GERRY Well the first point is that they are owned by the people, not necessarily by the government, they are administered by the government, and therefore I think we are able to do some things, but any slackening of the commercial imperative effectively comes back as a cost somewhere in the economy to the taxpayer or the consumer, so I’m reluctant to do that.  But what I will say is that we shouldn’t confuse the price that people pay for electricity with the performance of the companies, if that were the case then you’d say a company like the Warehouse for example which has generally low prices may not be profitable, that’s not the case, so I think there is a performance issue that my fellow ministers, SOE ministers are looking at, and rightly so.

GUYON Can I just end with a couple of personal examples that Jim Anderton raised this week, I mean I don’t want to get into political discussion about Jim Anderton per se, but he talked about some constituents who came to him with some stories about some their bills that they were facing in the winter, and I just wonder what these people do.  A solo mother with an eleven month old baby got a power bill for $369 over a four week period.  I mean how are they supposed to pay those kinds of bills?

GERRY They’re certainly difficult, and you know we’ve taken some steps that Mr Anderton and his cohorts could have taken in the nine years that they haven’t.  Well firstly we’ve looked at how the industry is structured, the review is going on, we’re going to get good information from the review team very shortly.  There will be a public consultation process and we will do the changes that we think will affect someone like that, but more importantly we’ve also introduced the insulation scheme which for someone on a Community Service Card would mean that their property, whether they own it or not, could be insulated at virtually no cost, and that would mean that of course those bills would fall.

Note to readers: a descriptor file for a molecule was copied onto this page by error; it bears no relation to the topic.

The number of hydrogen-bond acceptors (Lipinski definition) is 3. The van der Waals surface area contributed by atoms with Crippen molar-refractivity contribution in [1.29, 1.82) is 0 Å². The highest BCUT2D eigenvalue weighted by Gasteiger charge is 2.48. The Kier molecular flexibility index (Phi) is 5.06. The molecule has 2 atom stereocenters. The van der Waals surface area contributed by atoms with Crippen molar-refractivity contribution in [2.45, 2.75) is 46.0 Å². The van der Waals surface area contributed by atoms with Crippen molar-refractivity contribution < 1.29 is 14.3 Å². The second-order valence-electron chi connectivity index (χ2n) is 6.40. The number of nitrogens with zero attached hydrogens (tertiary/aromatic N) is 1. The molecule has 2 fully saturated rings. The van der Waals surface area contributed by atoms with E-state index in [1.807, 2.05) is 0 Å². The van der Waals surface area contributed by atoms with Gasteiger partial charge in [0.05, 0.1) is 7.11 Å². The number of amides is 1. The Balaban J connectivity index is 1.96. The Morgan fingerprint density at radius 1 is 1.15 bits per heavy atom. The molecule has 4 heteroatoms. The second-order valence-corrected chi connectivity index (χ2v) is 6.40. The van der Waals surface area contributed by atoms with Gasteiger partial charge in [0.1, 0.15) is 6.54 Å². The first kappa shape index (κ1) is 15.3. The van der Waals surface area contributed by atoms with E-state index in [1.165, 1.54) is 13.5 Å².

GUYON Okay, so that’s the only assistance that you would offer, I mean you’re not going to – like some countries they actually give pensioners or vulnerable low income people – actually subsidise their power bills.  Is the government looking at anything like that?

GERRY No we’re not, and it’s interesting that Mr Anderton brings this up, having been formerly the leader of the Alliance Party that was left of Genghis Khan, I mean he didn’t manage to achieve it in his nine years and I think what we’ve really got to do is look at the way in which the structure of the industry operates to ensure that the price path in the future is not as steep as Mr Anderton presided over during his nine years in government.

GUYON Alright, I think that’s pretty much all we’ve got time for this morning.  Thank you very much for joining us, Energy Minister Gerry Brownlee.